Recently, the Texas legislature passed (and the governor signed) a law with a seemingly modest requirement — that any woman getting an abortion in the state of Texas be allowed (and required) to see a sonogram of the fetus twenty-four hours prior to the surgery.
Note what the law doesn’t do. It doesn’t prevent a woman from getting an abortion. It (at most) slows her down by one day from doing so, should she choose to go through with it.
Contrast this with the hoops that gun owners must often jump through to purchase firearms — background checks, waiting periods, purchase limits within a certain amount of time. Or the requirement that they undergo training, spending money and investing time, to get a permit to carry their weapons, even in states where it is allowed. All of these are far more onerous than the simple requirement that a woman have an ultrasound picture taken of her womb, and see it.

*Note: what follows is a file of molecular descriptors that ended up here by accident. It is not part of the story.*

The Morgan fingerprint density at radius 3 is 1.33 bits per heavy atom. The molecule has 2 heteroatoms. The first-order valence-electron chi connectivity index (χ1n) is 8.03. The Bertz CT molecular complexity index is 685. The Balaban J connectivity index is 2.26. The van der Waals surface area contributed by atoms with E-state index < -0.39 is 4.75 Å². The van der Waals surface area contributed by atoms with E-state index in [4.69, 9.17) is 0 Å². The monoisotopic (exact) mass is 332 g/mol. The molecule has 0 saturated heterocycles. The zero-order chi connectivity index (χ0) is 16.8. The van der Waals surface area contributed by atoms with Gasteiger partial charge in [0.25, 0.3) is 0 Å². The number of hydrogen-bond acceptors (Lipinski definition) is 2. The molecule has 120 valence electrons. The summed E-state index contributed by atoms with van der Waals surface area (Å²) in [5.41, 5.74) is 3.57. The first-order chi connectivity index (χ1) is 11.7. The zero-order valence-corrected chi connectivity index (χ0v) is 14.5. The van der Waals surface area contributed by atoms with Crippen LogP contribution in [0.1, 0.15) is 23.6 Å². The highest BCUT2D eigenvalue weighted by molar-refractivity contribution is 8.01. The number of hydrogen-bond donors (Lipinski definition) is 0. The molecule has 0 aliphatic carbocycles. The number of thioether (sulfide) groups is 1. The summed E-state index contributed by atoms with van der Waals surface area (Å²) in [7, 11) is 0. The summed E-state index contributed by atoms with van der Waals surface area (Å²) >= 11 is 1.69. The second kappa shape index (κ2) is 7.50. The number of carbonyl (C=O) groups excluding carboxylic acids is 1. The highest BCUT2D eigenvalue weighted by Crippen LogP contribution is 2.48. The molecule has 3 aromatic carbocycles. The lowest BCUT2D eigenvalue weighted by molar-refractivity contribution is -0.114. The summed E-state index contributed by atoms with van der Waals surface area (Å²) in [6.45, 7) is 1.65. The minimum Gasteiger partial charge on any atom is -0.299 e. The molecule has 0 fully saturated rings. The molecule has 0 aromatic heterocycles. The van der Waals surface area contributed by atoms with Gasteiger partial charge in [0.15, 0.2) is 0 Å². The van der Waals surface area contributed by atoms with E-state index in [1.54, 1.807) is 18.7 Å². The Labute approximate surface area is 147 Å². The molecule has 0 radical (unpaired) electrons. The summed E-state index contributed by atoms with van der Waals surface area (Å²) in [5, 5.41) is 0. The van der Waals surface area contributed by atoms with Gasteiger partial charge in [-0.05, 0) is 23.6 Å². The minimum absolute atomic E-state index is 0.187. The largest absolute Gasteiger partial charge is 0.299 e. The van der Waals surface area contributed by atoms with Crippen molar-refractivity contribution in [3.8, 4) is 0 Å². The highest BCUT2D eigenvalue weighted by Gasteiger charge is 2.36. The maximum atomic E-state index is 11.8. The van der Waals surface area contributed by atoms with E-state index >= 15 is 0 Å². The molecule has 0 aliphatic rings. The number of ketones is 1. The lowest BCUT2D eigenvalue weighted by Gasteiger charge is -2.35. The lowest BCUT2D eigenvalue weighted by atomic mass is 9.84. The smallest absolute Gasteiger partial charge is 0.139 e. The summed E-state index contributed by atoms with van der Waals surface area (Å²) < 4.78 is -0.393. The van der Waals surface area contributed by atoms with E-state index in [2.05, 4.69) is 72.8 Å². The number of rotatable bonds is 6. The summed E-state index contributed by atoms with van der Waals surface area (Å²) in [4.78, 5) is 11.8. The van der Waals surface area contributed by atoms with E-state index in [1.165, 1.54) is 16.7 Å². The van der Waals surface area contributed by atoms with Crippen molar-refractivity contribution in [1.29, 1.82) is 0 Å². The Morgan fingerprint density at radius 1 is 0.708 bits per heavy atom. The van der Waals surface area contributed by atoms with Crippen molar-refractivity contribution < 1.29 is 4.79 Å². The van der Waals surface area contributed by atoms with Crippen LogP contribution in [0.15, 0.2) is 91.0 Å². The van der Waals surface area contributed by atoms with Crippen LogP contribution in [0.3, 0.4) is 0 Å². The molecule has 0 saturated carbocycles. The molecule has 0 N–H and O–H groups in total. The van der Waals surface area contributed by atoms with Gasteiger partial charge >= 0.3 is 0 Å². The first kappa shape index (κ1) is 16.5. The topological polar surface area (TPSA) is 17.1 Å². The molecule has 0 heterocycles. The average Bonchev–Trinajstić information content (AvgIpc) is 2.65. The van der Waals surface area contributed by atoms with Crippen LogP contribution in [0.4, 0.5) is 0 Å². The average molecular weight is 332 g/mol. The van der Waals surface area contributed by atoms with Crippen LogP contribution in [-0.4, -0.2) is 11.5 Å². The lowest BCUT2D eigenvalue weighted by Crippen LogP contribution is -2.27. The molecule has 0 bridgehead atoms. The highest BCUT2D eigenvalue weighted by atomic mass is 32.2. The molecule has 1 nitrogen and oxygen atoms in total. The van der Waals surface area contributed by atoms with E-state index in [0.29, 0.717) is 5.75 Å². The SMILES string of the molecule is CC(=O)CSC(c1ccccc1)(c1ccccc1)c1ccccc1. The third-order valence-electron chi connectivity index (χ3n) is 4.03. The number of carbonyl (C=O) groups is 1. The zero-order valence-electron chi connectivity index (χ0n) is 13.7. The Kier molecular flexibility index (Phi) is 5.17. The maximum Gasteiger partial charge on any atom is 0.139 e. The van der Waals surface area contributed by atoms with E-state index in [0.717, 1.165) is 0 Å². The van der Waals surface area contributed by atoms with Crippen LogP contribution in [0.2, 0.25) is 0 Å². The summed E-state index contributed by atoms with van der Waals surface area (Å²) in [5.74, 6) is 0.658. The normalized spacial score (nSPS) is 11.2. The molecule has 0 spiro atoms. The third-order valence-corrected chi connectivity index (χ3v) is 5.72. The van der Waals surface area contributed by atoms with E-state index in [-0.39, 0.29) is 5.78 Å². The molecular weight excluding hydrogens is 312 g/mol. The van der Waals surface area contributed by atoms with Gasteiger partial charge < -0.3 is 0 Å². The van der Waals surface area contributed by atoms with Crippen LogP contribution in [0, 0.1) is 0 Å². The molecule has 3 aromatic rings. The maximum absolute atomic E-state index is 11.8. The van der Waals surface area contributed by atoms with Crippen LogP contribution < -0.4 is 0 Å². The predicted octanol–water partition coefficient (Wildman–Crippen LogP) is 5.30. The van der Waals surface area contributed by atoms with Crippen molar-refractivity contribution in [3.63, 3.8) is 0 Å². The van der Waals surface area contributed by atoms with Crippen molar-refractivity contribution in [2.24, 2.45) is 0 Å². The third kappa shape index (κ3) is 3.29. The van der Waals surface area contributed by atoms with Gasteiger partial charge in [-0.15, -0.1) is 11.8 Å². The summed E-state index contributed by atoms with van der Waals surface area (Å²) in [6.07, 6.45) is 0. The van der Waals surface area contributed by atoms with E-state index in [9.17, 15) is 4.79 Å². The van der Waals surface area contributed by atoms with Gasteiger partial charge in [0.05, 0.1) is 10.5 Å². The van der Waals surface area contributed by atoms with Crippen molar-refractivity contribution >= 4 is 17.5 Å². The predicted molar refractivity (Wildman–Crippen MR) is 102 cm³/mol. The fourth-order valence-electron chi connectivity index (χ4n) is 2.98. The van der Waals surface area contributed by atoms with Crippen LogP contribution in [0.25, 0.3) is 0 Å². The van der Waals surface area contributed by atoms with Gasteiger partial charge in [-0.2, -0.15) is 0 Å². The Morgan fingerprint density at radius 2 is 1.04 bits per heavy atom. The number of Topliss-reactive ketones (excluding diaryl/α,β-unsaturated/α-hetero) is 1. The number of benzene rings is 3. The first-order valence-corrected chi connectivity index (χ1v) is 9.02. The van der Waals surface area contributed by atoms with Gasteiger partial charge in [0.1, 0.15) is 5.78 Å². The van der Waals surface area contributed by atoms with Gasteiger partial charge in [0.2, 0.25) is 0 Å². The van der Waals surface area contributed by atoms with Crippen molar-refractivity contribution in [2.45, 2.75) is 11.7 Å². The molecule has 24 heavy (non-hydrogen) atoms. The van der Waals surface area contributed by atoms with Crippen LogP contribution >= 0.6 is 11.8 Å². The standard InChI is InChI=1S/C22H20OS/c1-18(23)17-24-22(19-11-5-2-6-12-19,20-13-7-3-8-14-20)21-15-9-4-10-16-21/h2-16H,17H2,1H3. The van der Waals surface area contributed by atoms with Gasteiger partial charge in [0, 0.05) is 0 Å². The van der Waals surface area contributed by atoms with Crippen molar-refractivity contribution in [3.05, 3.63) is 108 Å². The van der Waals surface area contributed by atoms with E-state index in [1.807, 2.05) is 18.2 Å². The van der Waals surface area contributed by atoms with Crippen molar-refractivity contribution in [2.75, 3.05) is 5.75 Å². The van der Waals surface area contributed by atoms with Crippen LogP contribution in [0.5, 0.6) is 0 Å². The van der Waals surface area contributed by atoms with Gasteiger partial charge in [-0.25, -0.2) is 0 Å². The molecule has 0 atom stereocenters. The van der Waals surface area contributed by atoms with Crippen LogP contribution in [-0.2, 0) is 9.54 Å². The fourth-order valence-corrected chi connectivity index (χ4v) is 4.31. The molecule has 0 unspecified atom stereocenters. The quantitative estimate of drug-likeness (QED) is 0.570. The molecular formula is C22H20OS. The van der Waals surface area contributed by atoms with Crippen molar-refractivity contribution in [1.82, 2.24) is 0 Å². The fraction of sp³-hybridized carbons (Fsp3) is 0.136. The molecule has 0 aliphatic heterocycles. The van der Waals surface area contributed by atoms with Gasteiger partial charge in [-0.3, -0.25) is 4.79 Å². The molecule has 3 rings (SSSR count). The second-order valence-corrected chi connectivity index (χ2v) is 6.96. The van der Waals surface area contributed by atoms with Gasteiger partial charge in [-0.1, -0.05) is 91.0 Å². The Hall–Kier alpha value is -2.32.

Let us compare and contrast the two “rights.” One of them is enshrined in the Constitution, in black-letter law, in the Bill of Rights (the very second one, in fact). The other is a penumbra of a dubious emanation.
The former is violated in multiple ways, in multiple places, every day, and it takes continuous pressure and lawsuits, and sometimes specific laws, to get the government to respect it, and even then, they often continue to ignore the court orders.
Supporters of the “wispy penumbra” don’t believe that there should be any restrictions on it whatsoever, and express outrage at the slightest perceived encroachment.
Predictably, the “pro-choice” community exploded in outrage and lawsuits against this violation of a “woman’s right to choose” (even though it had no affect whatsoever on her “right to choose”). The Center for Reproductive Rights filed a lawsuit and managed to get a temporary injunction against it, on the ludicrous basis that they were likely to prevail in court, when in fact their case was laughable. The Texas attorney general quickly filed an appeal to the Fifth Circuit to lift it, and on January 10, the court agreed that they didn’t have a case, and ruled that the injunction be lifted. On January 13, a three-judge panel authorized the state to start enforcing the law. With little apparent sense of irony, the CRR characterized the ruling as “extreme.”